Foam's A Big Theme in Blow Molding at K 2013

WEB EXCLUSIVE: Trexel, MuCell, debut new technologies for automotive lightweighting.

Article From: 11/19/2013 Plastics Technology, ,

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Developmental automotive air duct was accumulator-head blow molded with Trexel’s MuCell microcellular foam process using direct gas injection. It offers weight savings and heat and sound insulation.

Collaboration between Kortec and Sidel resulted in Kortec LB coinjection technology for molding three-layer PET preforms with a black layer in the center and white layers on both sides to provide complete UV protection to milk and other light-sensitive products.

Foam blow molding re-emerged as a theme at this year’s K show. Trexel, Inc., Wilmington, Mass., showed off a developmental HDPE automotive air duct blow molded on an accumulator-head machine using Trexel’s MuCell process with direct gas injection into the machine barrel. The duct has 1.5-2 mm wall thickness and a 41% density reduction, resulting in a 32% net weight saving vs. a solid part. Trexel believes that optimized part design and material formulation could result in more than 40% weight reduction. Foam was found to yield additional benefits, such as improved thermal and acoustical insulation.

Meanwhile, MuCell Extrusion LLC, Woburn, Mass., a company unconnected to Trexel that markets the MuCell process only for extrusion and blow molding, already has one Japanese customer, Kyoraku Co., Ltd., Tokyo, that has blow molded microcellular HDPE auto ducts for several years. It claims 50% weight reduction and 3.5 db noise reduction vs. conventional solid ducts with PUR foam sound insulation. Kyoraku offers to help other companies implement MuCell blow molding.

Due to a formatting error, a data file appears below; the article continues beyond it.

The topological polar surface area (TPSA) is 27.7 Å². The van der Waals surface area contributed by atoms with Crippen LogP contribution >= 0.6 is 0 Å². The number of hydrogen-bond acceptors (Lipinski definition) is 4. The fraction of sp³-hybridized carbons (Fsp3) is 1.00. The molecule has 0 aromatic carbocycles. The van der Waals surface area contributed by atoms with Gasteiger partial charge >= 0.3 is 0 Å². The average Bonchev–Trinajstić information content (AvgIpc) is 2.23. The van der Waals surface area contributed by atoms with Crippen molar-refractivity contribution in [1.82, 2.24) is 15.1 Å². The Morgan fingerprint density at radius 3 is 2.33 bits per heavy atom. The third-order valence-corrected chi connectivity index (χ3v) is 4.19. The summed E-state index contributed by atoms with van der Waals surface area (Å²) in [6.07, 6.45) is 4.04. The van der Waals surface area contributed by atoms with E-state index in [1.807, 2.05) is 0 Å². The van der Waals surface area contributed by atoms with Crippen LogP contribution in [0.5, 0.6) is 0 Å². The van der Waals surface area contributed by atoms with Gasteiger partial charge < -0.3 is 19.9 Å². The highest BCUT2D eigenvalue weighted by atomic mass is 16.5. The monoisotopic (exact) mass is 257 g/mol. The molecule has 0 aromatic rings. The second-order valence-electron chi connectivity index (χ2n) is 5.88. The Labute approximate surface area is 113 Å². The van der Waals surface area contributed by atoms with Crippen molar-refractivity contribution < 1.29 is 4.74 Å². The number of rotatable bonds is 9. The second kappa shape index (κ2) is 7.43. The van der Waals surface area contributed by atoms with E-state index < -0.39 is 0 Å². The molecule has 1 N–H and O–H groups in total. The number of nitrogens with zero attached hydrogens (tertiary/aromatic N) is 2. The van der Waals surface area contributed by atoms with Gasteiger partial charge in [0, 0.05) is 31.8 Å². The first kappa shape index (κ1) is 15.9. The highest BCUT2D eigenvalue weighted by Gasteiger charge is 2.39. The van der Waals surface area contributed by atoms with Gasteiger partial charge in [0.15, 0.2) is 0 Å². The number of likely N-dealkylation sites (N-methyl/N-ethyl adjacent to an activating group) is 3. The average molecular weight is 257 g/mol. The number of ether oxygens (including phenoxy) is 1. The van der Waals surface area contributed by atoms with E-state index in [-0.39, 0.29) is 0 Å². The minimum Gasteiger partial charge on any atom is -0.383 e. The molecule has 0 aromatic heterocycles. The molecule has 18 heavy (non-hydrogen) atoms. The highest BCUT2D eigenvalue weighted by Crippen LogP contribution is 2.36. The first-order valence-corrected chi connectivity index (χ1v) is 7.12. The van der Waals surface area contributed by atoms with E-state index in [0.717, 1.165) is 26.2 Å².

MuCell Extrusion also reports that several makers of personal-care packaging are interested in blowing foamed bottles for material savings and improved sustainability.

Other blow molding news includes the ability to produce PET bottles for milk and other light-sensitive products with 100% light-blocking ability to protect nutrients from UV degradation. The bottles are made with multi-layer preform coinjection technology from Kortec, Inc., Rowley, Mass., in cooperation with Sidel Inc., Norcross, Ga. New Kortec LB technology molds three-layer preforms with white PET on the outside, black PET in the middle, and white PET on the inside. This approach reportedly ensures that the black light-blocking layer covers the whole of the bottle, including the base, allowing no light entry. A three-position valve pin in the Kortec nozzle closes off the black layer before the end of injection so that it is completely encapsulated. Over a year of work was needed to optimize the amount of colorant used for maximum cost-effectiveness. Some carbon black is saved by not filling the black layer into all of the neck area, since some is covered by the cap.

Kortec LB technology is available for up to 128 cavities. A 1-liter preform currently weighs 25 g, though 22 g preforms are in development.
 

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